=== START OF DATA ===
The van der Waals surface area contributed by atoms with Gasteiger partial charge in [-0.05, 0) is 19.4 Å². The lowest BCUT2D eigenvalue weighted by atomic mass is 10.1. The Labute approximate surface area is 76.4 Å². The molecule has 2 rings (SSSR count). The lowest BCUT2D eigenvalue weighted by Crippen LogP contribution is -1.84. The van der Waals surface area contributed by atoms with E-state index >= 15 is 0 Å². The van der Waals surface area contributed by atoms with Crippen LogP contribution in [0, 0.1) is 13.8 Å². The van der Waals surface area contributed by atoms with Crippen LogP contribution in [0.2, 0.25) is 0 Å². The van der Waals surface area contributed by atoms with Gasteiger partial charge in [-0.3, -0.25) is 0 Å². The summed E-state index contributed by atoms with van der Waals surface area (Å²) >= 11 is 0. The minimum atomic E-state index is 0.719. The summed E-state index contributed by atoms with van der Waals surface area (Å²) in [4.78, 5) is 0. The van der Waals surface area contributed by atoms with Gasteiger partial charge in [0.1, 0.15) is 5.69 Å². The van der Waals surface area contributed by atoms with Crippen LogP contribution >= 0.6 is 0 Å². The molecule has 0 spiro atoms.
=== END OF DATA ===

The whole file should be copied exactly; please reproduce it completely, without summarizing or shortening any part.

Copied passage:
The van der Waals surface area contributed by atoms with Gasteiger partial charge in [-0.05, 0) is 19.4 Å². The lowest BCUT2D eigenvalue weighted by atomic mass is 10.1. The Labute approximate surface area is 76.4 Å². The molecule has 2 rings (SSSR count). The lowest BCUT2D eigenvalue weighted by Crippen LogP contribution is -1.84. The van der Waals surface area contributed by atoms with E-state index >= 15 is 0 Å². The van der Waals surface area contributed by atoms with Crippen LogP contribution in [0, 0.1) is 13.8 Å². The van der Waals surface area contributed by atoms with Crippen LogP contribution in [0.2, 0.25) is 0 Å². The van der Waals surface area contributed by atoms with Gasteiger partial charge in [-0.3, -0.25) is 0 Å². The summed E-state index contributed by atoms with van der Waals surface area (Å²) >= 11 is 0. The minimum atomic E-state index is 0.719. The summed E-state index contributed by atoms with van der Waals surface area (Å²) in [4.78, 5) is 0. The van der Waals surface area contributed by atoms with Gasteiger partial charge in [0.1, 0.15) is 5.69 Å². The van der Waals surface area contributed by atoms with Crippen LogP contribution >= 0.6 is 0 Å². The molecule has 0 spiro atoms.